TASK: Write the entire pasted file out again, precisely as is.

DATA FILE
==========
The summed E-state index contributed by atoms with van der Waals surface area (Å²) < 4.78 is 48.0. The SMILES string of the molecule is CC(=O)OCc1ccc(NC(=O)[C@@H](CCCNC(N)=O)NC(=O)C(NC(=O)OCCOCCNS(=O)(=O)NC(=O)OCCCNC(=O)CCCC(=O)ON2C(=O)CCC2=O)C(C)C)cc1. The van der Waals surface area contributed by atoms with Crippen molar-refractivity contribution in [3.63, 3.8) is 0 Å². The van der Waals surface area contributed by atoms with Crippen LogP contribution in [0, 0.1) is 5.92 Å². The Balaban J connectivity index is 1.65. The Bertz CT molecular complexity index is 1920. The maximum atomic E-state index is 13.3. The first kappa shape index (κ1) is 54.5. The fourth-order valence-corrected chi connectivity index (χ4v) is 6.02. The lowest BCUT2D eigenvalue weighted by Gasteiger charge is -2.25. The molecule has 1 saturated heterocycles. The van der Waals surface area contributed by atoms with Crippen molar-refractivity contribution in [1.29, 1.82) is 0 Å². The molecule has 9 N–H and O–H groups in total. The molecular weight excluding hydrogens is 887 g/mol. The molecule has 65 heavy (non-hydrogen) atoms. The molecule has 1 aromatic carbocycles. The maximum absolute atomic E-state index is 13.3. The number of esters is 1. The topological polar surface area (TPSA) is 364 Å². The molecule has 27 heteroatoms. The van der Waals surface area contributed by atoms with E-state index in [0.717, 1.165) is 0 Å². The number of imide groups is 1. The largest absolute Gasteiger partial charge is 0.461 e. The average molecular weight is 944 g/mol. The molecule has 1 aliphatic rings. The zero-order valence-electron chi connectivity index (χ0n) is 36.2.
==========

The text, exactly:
The summed E-state index contributed by atoms with van der Waals surface area (Å²) < 4.78 is 48.0. The SMILES string of the molecule is CC(=O)OCc1ccc(NC(=O)[C@@H](CCCNC(N)=O)NC(=O)C(NC(=O)OCCOCCNS(=O)(=O)NC(=O)OCCCNC(=O)CCCC(=O)ON2C(=O)CCC2=O)C(C)C)cc1. The van der Waals surface area contributed by atoms with Crippen molar-refractivity contribution in [3.63, 3.8) is 0 Å². The van der Waals surface area contributed by atoms with Crippen LogP contribution in [0, 0.1) is 5.92 Å². The Balaban J connectivity index is 1.65. The Bertz CT molecular complexity index is 1920. The maximum atomic E-state index is 13.3. The first kappa shape index (κ1) is 54.5. The fourth-order valence-corrected chi connectivity index (χ4v) is 6.02. The lowest BCUT2D eigenvalue weighted by Gasteiger charge is -2.25. The molecule has 1 saturated heterocycles. The van der Waals surface area contributed by atoms with Crippen molar-refractivity contribution in [1.29, 1.82) is 0 Å². The molecule has 9 N–H and O–H groups in total. The molecular weight excluding hydrogens is 887 g/mol. The molecule has 65 heavy (non-hydrogen) atoms. The molecule has 1 aromatic carbocycles. The maximum absolute atomic E-state index is 13.3. The number of esters is 1. The topological polar surface area (TPSA) is 364 Å². The molecule has 27 heteroatoms. The van der Waals surface area contributed by atoms with E-state index in [0.717, 1.165) is 0 Å². The number of imide groups is 1. The largest absolute Gasteiger partial charge is 0.461 e. The average molecular weight is 944 g/mol. The molecule has 1 aliphatic rings. The zero-order valence-electron chi connectivity index (χ0n) is 36.2.